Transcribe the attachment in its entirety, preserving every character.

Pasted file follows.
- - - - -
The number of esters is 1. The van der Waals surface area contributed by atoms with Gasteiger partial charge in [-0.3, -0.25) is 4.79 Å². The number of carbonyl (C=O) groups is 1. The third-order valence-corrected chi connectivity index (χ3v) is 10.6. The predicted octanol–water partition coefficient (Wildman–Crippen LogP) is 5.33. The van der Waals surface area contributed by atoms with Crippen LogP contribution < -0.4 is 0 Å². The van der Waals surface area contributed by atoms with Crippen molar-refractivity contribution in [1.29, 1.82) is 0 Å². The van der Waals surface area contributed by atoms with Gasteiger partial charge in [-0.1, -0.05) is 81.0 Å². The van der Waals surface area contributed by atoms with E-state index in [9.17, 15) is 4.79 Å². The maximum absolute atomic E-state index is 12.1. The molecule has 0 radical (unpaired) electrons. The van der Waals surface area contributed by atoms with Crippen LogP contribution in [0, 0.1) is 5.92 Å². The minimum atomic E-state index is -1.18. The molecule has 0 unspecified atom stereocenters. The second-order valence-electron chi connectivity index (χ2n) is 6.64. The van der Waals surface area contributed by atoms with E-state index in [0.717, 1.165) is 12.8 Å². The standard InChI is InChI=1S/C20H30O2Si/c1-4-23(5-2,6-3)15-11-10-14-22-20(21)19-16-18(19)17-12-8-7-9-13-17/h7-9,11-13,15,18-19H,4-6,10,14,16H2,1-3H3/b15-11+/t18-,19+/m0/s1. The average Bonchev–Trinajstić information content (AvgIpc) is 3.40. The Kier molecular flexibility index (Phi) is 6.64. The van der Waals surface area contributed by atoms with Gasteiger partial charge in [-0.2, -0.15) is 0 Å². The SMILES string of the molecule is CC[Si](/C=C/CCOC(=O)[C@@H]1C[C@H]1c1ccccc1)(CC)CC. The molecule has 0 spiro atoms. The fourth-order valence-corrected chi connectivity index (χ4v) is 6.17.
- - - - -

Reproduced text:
The number of esters is 1. The van der Waals surface area contributed by atoms with Gasteiger partial charge in [-0.3, -0.25) is 4.79 Å². The number of carbonyl (C=O) groups is 1. The third-order valence-corrected chi connectivity index (χ3v) is 10.6. The predicted octanol–water partition coefficient (Wildman–Crippen LogP) is 5.33. The van der Waals surface area contributed by atoms with Crippen LogP contribution < -0.4 is 0 Å². The van der Waals surface area contributed by atoms with Crippen molar-refractivity contribution in [1.29, 1.82) is 0 Å². The van der Waals surface area contributed by atoms with Gasteiger partial charge in [-0.1, -0.05) is 81.0 Å². The van der Waals surface area contributed by atoms with E-state index in [9.17, 15) is 4.79 Å². The maximum absolute atomic E-state index is 12.1. The molecule has 0 radical (unpaired) electrons. The van der Waals surface area contributed by atoms with Crippen LogP contribution in [0, 0.1) is 5.92 Å². The minimum atomic E-state index is -1.18. The molecule has 0 unspecified atom stereocenters. The second-order valence-electron chi connectivity index (χ2n) is 6.64. The van der Waals surface area contributed by atoms with E-state index in [0.717, 1.165) is 12.8 Å². The standard InChI is InChI=1S/C20H30O2Si/c1-4-23(5-2,6-3)15-11-10-14-22-20(21)19-16-18(19)17-12-8-7-9-13-17/h7-9,11-13,15,18-19H,4-6,10,14,16H2,1-3H3/b15-11+/t18-,19+/m0/s1. The average Bonchev–Trinajstić information content (AvgIpc) is 3.40. The Kier molecular flexibility index (Phi) is 6.64. The van der Waals surface area contributed by atoms with Gasteiger partial charge in [-0.2, -0.15) is 0 Å². The SMILES string of the molecule is CC[Si](/C=C/CCOC(=O)[C@@H]1C[C@H]1c1ccccc1)(CC)CC. The molecule has 0 spiro atoms. The fourth-order valence-corrected chi connectivity index (χ4v) is 6.17.